American Greed

The American Greed Report: In the market for fine wine? Don’t get burned

In a popular 1970s ad campaign for the Paul Masson winery, actor and director Orson Welles would peer into the camera and declare, "We will sell no wine before its time." But these days, it is common for the most elite wineries to sell wine before it is even in the bottle — and for the most discerning wine aficionados to eagerly buy it up. If you are thinking of taking your wine hobby to the next level, proceed with caution.

The use of wine futures — often referred to as buying "en primeur"— along with its close cousin, "pre-arrival" buying, are important vehicles for serious wine collectors. The idea is to pay upfront to secure wine from a particular vintage or estate that might be hard to come by after it goes on sale to the general public. In some limited cases, the practice can also save you money. But as widespread as the practice is in the world of fine wine, it is largely unregulated. That means it carries some significant risks.

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In one of the most notorious examples, recounted on the next episode of CNBC's "American Greed," California wine merchant John Fox ran a Ponzi scheme disguised as a legitimate business known as Premier Cru. Operating online and out of an elaborate storefront in Berkeley, California, Premier Cru sold pre-arrival wine. That is wine that has already been bottled but has not yet been shipped.

But investigators found that in many cases, Fox was offering wine that was not his to sell. In other cases, he would sell the same wine to multiple buyers. Customers eventually became suspicious when wine took longer and longer to deliver, or it did not show up at all. Prosecutors say Fox sold at least $20 million in "phantom" wine to some 4,500 customers between 2000 and 2015. Fox eventually pleaded guilty to a single count of wire fraud and is serving a 6½ year federal prison sentence. He was also ordered to forfeit more than $55 million in proceeds from the fraud, though authorities say the full extent of victims' losses may never be known.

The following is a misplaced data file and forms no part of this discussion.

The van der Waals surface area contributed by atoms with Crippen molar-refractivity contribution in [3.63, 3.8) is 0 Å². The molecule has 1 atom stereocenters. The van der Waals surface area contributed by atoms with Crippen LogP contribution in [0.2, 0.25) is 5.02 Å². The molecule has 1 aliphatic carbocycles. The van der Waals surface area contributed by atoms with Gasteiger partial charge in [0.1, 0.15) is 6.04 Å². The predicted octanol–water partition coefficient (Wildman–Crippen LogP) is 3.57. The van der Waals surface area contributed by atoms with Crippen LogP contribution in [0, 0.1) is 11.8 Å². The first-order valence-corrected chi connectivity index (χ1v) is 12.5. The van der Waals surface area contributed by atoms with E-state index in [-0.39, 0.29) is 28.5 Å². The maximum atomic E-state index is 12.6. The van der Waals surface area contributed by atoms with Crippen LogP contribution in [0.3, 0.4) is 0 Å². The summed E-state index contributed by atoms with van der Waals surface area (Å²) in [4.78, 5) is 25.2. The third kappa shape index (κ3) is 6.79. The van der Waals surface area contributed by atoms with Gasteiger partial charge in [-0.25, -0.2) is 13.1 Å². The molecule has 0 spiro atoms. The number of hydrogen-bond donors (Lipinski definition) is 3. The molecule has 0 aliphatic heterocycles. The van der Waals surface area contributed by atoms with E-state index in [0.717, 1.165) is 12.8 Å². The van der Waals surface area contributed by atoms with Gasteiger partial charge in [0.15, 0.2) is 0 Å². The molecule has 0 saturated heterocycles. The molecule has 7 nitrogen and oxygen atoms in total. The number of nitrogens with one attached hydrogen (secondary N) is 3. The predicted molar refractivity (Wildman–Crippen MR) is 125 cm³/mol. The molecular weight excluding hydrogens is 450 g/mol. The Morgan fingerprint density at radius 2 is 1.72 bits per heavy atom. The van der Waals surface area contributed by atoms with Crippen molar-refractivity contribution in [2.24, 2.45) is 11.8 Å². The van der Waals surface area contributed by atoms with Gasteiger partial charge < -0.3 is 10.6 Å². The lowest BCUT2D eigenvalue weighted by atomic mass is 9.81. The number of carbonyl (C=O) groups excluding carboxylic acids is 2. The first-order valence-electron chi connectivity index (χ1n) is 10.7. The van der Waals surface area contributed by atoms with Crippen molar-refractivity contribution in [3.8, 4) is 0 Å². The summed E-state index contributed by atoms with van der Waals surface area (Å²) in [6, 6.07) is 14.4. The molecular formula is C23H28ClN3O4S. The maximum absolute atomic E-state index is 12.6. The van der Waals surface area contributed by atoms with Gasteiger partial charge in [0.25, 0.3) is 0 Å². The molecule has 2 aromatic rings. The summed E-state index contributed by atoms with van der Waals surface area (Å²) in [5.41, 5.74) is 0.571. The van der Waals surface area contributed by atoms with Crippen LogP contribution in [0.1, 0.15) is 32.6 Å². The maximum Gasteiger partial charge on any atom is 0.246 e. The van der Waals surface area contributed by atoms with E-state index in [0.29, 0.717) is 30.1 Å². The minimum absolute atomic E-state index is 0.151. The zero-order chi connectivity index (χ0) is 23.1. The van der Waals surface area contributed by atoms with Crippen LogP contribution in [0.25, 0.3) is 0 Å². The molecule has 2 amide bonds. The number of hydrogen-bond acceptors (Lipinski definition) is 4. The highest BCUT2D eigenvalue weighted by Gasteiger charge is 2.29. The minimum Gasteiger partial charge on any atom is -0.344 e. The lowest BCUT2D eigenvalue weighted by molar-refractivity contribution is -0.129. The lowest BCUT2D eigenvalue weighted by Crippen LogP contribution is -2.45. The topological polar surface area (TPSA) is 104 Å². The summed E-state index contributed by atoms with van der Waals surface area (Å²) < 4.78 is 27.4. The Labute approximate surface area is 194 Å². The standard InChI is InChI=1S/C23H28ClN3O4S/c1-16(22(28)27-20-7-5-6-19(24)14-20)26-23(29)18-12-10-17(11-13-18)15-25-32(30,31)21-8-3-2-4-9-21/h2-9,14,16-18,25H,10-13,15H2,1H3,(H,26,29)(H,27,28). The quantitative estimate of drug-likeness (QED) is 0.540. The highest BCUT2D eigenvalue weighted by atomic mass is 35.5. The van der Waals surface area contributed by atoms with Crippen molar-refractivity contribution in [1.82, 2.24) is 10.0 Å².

"Anybody who's going to spend a decent amount of money purchasing wine, whether it's pre-arrival or futures or even buying old and rare wine in the secondary market, it behooves the buyer to do a little bit of research online," said Maureen Downey, a wine expert and founder of WineFraud.com, a research and education site. She offered some tips to aspiring collectors.

Do your homework

The first step is to know your merchant. Some research is basic, like asking to see the company's business license. The reaction alone may be telling, Downey says.

"If people are going to be afraid because you're asking them if they're licensed, they're probably not people you should be doing business with."

Look for merchants that have been in business a long time and have a track record. Wine collectors love to compare notes on message boards at sites like Robert Parker Wine Advocate and Wine Berserkers.